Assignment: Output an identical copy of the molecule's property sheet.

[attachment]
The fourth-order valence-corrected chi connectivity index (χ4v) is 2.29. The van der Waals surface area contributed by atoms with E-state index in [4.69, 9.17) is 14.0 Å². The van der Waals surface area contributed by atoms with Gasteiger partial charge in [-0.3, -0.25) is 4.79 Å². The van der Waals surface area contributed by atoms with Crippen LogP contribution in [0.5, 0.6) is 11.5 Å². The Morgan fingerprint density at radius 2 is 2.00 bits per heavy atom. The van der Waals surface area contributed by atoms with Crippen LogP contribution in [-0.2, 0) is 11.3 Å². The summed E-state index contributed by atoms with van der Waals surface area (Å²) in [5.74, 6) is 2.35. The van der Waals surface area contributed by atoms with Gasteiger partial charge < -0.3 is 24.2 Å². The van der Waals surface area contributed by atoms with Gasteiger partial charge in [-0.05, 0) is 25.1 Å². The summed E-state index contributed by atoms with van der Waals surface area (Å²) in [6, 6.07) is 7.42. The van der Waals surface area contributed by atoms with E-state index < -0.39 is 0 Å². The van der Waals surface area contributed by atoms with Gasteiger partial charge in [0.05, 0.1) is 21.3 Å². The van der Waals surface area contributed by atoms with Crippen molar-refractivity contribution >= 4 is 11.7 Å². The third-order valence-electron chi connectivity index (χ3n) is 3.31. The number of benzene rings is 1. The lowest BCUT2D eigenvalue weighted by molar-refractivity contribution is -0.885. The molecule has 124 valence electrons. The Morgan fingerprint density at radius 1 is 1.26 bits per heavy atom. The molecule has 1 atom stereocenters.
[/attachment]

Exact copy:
The fourth-order valence-corrected chi connectivity index (χ4v) is 2.29. The van der Waals surface area contributed by atoms with E-state index in [4.69, 9.17) is 14.0 Å². The van der Waals surface area contributed by atoms with Gasteiger partial charge in [-0.3, -0.25) is 4.79 Å². The van der Waals surface area contributed by atoms with Crippen LogP contribution in [0.5, 0.6) is 11.5 Å². The Morgan fingerprint density at radius 2 is 2.00 bits per heavy atom. The van der Waals surface area contributed by atoms with Crippen LogP contribution in [-0.2, 0) is 11.3 Å². The summed E-state index contributed by atoms with van der Waals surface area (Å²) in [5.74, 6) is 2.35. The van der Waals surface area contributed by atoms with Gasteiger partial charge < -0.3 is 24.2 Å². The van der Waals surface area contributed by atoms with Gasteiger partial charge in [-0.05, 0) is 25.1 Å². The summed E-state index contributed by atoms with van der Waals surface area (Å²) in [6, 6.07) is 7.42. The van der Waals surface area contributed by atoms with E-state index < -0.39 is 0 Å². The van der Waals surface area contributed by atoms with Gasteiger partial charge in [0.05, 0.1) is 21.3 Å². The van der Waals surface area contributed by atoms with Crippen molar-refractivity contribution >= 4 is 11.7 Å². The third-order valence-electron chi connectivity index (χ3n) is 3.31. The number of benzene rings is 1. The lowest BCUT2D eigenvalue weighted by molar-refractivity contribution is -0.885. The molecule has 124 valence electrons. The Morgan fingerprint density at radius 1 is 1.26 bits per heavy atom. The molecule has 1 atom stereocenters.